Chinaâ€™s first aircraft carrier built in Ukraine
After rusting for years at a dock in Ukraineâ€™s main shipbuilding center at Mykolayiv, the aircraft carrier Varyag was sold to allegedly private Chinese interests who claimed plans to use it as a seaside casino in China. Reports just surfacing say the completely refitted carrier will soon be ready to see service as Chinaâ€™s first aircraft carrier.
Ukraine Business Online
BEIJING, Jan. 19, 2011 (UBO) â€“ After laying derelict for years as it deteriorated, one of the most expensive shipbuilding projects of the Soviet era was sold in April 1998 for $20 million and towed to China where it was allegedly to become a seaside casino. The sale was made by the Ukrainian government, which acquired the Varyag as a part of its negotiations after the breakup of the Soviet Union. Now the ship that was called the Riga at the time its keel was laid in 1985 and later renamed the Varyag appears ready to set sail into the 21st century as Chinaâ€™s first aircraft carrier and the training carrier for Chinaâ€™s ambitious naval expansion plans.
A report appearing today in the Canadian Press service quotes the Kanwa Asian Defense magazine as saying that a restoration that included all working compartments, engines, navigation systems and power-generating equipment has brought the ship near to operational status as a naval vessel.
When is an aircraft carrier not an aircraft carrier?
The Varyag has been a bit controversial from its inception since subterfuge was involved in it original description. Since the Turkish government prohibits aircraft carriers passing through the Dardanelles and the Bosphorus between the Mediterranean and the Black Sea, Soviet planners gave the ship a previously unknown designation as a tyazholiy avianesushchiy kreyser (TAKR or TAVKR)â€”â€œheavy aircraft-carrying cruiserâ€â€”intended to support and defend strategic missile-carrying submarines, surface ships, and maritime missile-carrying aircraft of the Soviet fleet.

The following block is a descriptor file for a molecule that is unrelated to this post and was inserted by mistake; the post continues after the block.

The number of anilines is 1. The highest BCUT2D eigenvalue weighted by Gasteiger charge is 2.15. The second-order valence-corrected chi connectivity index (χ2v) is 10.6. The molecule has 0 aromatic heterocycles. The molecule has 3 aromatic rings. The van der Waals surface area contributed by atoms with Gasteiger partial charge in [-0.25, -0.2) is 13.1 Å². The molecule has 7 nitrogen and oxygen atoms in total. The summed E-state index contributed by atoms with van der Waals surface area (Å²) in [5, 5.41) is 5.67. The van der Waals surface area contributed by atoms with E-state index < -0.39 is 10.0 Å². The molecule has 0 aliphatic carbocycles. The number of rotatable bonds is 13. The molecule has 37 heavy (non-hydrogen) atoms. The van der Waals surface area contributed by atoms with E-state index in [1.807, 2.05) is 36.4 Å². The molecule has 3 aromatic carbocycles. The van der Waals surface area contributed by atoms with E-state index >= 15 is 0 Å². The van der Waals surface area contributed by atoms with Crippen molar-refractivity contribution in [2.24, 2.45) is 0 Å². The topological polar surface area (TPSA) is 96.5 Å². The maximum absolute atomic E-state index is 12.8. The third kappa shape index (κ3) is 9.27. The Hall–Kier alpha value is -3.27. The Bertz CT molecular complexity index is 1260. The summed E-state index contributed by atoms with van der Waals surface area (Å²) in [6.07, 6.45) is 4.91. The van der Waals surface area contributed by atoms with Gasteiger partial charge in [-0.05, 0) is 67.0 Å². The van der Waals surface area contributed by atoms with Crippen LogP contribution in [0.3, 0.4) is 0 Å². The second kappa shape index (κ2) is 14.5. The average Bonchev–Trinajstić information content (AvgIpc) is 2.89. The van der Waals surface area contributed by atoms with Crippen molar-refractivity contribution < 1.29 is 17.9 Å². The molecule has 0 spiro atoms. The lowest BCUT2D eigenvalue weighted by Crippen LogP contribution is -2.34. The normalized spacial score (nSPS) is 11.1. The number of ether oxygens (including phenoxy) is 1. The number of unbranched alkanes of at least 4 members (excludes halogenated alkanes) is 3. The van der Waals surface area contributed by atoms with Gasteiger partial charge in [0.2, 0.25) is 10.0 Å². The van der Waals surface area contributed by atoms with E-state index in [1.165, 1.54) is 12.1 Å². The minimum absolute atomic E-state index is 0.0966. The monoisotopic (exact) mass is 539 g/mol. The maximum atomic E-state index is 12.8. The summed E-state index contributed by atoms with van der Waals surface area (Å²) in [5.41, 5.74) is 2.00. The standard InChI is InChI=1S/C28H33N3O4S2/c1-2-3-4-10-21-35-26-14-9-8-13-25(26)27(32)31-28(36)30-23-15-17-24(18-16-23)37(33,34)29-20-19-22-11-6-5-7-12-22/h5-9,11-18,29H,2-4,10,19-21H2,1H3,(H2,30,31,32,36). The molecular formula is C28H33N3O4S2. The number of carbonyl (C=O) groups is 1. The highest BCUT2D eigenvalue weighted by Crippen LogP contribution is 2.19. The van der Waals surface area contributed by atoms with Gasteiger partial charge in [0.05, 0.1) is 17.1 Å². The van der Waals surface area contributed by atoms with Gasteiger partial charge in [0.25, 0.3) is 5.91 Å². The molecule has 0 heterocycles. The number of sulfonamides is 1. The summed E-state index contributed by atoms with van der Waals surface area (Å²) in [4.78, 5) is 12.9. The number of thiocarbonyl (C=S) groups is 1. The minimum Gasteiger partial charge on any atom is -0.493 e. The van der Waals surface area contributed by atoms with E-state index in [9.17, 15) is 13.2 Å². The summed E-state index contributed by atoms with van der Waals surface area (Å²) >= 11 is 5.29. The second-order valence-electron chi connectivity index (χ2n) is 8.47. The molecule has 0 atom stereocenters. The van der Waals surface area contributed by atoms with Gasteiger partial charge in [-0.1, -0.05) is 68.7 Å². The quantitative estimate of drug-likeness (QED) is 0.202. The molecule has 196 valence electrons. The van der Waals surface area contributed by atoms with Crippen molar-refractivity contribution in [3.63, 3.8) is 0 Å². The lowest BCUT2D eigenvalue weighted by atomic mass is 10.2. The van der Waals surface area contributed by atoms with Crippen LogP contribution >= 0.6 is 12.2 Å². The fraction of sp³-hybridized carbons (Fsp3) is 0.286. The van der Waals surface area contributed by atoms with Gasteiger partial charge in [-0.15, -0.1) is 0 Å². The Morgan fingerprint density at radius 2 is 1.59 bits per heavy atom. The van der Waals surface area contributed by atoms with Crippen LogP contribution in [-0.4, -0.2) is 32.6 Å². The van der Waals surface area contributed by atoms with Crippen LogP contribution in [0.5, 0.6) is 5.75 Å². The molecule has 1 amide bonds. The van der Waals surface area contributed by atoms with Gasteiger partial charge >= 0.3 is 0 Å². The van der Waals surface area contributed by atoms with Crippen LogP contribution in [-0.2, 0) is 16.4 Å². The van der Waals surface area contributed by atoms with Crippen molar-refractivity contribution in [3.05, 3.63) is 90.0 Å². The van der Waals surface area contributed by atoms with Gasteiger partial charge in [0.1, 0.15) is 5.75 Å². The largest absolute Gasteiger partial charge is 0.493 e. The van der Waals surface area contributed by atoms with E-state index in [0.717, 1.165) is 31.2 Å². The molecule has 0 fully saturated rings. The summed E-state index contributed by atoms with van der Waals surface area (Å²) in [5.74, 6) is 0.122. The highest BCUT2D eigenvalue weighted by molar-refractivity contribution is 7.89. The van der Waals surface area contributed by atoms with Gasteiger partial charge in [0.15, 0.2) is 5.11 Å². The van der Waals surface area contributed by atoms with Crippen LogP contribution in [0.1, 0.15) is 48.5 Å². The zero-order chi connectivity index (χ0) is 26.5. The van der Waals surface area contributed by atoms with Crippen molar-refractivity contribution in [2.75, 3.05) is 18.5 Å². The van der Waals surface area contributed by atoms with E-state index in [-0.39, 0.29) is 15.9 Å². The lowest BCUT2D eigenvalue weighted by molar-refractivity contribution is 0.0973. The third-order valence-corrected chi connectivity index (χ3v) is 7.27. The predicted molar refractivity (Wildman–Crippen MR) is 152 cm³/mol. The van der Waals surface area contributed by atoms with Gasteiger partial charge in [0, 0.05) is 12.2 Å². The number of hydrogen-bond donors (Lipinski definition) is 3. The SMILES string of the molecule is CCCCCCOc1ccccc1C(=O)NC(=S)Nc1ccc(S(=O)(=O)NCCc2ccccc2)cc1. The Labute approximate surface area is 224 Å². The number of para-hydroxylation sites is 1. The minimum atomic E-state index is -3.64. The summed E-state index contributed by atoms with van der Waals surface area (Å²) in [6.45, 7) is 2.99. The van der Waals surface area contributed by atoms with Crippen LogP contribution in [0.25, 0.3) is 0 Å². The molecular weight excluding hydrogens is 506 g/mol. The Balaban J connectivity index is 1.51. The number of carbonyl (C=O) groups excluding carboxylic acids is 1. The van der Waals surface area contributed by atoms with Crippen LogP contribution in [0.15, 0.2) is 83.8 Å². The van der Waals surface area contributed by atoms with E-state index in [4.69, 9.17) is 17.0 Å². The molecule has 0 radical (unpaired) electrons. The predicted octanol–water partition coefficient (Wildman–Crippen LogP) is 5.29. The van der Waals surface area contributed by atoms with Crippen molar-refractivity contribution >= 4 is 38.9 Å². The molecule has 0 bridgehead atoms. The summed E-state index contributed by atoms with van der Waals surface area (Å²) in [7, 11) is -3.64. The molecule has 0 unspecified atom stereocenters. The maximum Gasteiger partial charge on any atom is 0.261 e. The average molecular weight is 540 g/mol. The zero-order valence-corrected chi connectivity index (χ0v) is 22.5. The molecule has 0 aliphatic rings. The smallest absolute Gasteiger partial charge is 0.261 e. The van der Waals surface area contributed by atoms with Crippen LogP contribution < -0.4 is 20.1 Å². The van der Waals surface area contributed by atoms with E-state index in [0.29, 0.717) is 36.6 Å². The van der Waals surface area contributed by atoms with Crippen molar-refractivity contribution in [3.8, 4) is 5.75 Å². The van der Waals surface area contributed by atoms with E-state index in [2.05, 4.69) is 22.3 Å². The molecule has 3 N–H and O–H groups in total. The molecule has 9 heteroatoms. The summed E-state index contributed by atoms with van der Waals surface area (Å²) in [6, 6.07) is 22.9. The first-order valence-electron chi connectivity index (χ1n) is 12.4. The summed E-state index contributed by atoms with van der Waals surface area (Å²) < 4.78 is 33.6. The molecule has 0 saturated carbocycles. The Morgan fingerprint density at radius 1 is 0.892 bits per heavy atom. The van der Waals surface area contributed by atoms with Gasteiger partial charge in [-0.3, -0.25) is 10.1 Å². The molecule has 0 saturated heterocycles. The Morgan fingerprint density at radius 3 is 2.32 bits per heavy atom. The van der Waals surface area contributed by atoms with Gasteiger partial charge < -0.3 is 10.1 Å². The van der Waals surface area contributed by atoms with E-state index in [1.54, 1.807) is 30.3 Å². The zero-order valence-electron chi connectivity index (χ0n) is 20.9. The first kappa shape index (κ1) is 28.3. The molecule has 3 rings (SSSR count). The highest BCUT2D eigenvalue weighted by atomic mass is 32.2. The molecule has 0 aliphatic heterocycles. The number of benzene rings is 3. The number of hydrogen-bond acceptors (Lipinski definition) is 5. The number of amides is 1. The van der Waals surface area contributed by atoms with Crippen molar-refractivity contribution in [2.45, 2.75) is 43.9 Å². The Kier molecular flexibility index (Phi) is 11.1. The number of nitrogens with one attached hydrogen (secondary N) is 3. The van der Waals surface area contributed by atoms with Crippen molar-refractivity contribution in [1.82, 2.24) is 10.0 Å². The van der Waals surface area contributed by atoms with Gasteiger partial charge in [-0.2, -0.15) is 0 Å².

Whether or not the Ukrainian government of the time actually knew that the Peopleâ€™s Liberation Army was behind the purchase of the Varyag is unclear. However, the after-purchase involvement of high level government officials and the provision of certain promises that could be made only by a sovereign government clearly indicated a very high level of official interest in moving the ship to China. Incidentally, some analysts believe the costs of transporting the Varyag to Chinese waters far exceeded the purchase price paid to Ukraine.
A Dutch owned seagoing tugboat, the Sahaili, accomplished the tow, which included 16 months of aimless wandering in the Black Sea during the lengthy negotiations finally required to move the ship through the Dardanelles. On 1 November 2001, Turkey relented and allowed the transit although there was still fear that Varyag could do damage to some of Istanbulâ€™s bridges.
A transit of the strait that would normally have taken less than two hours required six hours, and reportedly involved a total of 27 boats including 11 tug boats, three pilot boats, 16 pilots and 250 seamen. By the time the Varyag reached Gallipoli, it was probably clear to anyone really paying attention that the old Varyag was likely to have a military future far beyond any alleged life as a Macau casino.
Smaller than current aircraft carriers, the Varyag is just the first of a naval force unparalleled in Chinese history
With its unusual upswept bow, the Varyag is referred to as a ski jump-style carrier, displacing about 55,000 tons, as compared to the Japan-based U.S. carrier George Washington, which has a displacement of more than 100,000 tons.
The Canadian Press report says that China is believed to be purchasing Russian Su-33 carrier-based fighters as well as adapting its own J-11 jets for carrier landings and takeoffs.
When President Barack Obama sits down to serious private talks in Washington today during the visit of Chinese President Hu Jintao, it is likely that Chinaâ€™s very expansive military plans, of which the Varyag is just a tiny part, are likely to be among the most difficult items on the agenda.
Writing in the Asia Times, Rodger Baker said, â€œThe Chinese fear a potential US blockade of their coast. While this may not seem a likely scenario, the Chinese look at their strategic vulnerability, at their rising power and at the US history of thwarting regional powers, and they see themselves as clearly at risk.
â€œChina's increased activity and rhetoric in and around the South and East China seas also clearly reflect this concern. For Beijing, it is critical to keep the US Navy as far from Chinese waters as possible and delay its approach by maximizing the threat environment in the event of a conflict.â€
What appears likely â€“ perhaps even certain â€“ when Chinaâ€™s first fully equipped aircraft carriers put to sea in the furtherance of Chinese interests, the pilots of the aircraft on their decks will have been trained on what is about to become Chinaâ€™s first training carrier, the refitted and refurbished Ukrainian-built Varyag.
Republished here with the full & complete permission of UBO: http://ukrainebusiness.com.ua/news/1987.html